California Water Districts Offer Water Cuts From Colorado River As River Suffers

California Water Districts Offer Water Cuts From Colorado River As River Suffers

California water agencies are offering to cut water supplies to towns and farms in order to save the Colorado River which is facing a devastating drought, but the cuts could further harm an already dry region of farmland.

“California water agencies that utilize Colorado River water supplies propose to conserve up to an additional 400,000 acre-feet of water in Lake Mead each year, beginning in 2023 and running through 2026,” officials said in a letter. “This water, which would otherwise be used by California’s communities and farms, will meaningfully contribute to stabilizing the Colorado River reservoir system.”

The amount of reduction would come to around 9% of the state’s entire allocation of water from the river for the coming four years, according to the Los Angeles Times.

Leaders who signed the letter are from the Imperial Irrigation District, the Colorado River Board of California, the Metropolitan Water District of Southern California, the Coachella Valley Water District, and the Palo Verde Irrigation District Board of Trustees.

This summer, the seven states that receive water from the Colorado River were asked by federal authorities to generate strategies to cut yearly water diversions, but the states couldn’t come to an agreement on the water cuts.

The groups requested specific assistance in detailing their proposition.

“In order to enable this water conservation, our agencies will need to utilize funding opportunities provided by the Inflation Reduction Act and other federal programs,” the groups wrote in their letter. “Each of the California agencies involved in developing this package of proposed conserved water supplies will also require your support in developing agreements for funding, potential intra- and inter- state coordination, water use accounting, and in obtaining necessary board and agency approvals over the coming weeks and months.”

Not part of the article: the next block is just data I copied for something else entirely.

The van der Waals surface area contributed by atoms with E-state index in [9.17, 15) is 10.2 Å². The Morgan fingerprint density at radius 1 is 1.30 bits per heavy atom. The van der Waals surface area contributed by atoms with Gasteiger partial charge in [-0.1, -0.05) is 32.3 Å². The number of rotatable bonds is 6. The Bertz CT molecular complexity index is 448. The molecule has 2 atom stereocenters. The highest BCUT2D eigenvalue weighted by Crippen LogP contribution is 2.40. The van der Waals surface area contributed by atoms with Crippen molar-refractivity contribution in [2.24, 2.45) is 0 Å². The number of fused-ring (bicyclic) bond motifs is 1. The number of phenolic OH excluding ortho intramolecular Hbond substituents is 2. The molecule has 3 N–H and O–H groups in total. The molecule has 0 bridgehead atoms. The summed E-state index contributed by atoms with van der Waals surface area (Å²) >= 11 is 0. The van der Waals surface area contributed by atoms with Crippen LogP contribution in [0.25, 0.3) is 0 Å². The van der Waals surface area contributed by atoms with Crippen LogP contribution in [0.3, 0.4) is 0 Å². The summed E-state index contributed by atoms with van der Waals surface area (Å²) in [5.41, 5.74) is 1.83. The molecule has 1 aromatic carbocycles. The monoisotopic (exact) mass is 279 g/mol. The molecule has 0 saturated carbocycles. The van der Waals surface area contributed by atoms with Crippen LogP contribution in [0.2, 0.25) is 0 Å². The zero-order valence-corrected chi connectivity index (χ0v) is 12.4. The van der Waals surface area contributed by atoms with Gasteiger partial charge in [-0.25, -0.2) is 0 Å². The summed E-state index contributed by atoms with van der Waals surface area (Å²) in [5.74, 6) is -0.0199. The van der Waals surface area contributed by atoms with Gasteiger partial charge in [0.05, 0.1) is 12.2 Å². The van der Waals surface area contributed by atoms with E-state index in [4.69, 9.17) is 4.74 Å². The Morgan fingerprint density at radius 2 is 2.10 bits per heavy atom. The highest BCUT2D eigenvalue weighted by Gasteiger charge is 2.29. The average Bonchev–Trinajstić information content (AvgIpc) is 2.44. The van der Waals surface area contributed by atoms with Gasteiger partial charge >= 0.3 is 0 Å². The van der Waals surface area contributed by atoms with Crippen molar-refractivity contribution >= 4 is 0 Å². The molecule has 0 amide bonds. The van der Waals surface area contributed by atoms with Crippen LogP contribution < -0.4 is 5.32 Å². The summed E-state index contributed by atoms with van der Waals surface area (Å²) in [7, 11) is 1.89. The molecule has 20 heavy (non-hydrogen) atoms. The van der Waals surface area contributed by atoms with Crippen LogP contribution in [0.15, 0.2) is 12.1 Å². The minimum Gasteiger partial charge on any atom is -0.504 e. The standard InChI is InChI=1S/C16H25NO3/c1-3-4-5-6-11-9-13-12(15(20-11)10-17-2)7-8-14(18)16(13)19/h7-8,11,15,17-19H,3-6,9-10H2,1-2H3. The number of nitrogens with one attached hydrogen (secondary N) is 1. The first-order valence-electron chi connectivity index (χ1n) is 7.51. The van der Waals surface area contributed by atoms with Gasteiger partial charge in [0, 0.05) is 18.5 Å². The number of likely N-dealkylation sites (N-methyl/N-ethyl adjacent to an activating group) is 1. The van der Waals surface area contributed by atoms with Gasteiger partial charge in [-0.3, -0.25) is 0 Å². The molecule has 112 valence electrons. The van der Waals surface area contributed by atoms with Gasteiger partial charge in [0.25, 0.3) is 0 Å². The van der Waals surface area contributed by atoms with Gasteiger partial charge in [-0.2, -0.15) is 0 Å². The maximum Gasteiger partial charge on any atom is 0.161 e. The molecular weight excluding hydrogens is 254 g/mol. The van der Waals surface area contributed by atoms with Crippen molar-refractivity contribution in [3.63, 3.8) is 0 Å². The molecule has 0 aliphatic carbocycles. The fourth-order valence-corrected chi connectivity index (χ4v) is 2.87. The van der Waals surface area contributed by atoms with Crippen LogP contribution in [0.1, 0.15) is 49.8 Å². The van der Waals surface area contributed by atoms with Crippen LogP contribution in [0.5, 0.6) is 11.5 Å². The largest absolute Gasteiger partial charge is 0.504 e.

Metropolitan Water District of Southern California authorities reportedly said they are planning to support water cuts that would impact 19 million people.

The majority of the water California gets from the Colorado River is given to the Imperial Irrigation District (IID), according to CalMatters and the Times. According to the IID’s website, the Imperial Valley relies entirely on the Colorado River for its source of surface water. IID takes in water from the river and then sends it out, with most of it going toward farming purposes. It also gives water to seven local municipal agencies.

The Imperial Irrigation District reportedly provides water to almost 500,000 acres of agricultural land in California. The IID said it could reduce 250,000 acre-feet of water each year with a few contingencies.

In August, the Biden administration’s Bureau of Reclamation announced there would be water cuts to Nevada, Arizona, and Mexico. The Lower Colorado River Basin came to a “Tier 2” shortage for the first time ever.

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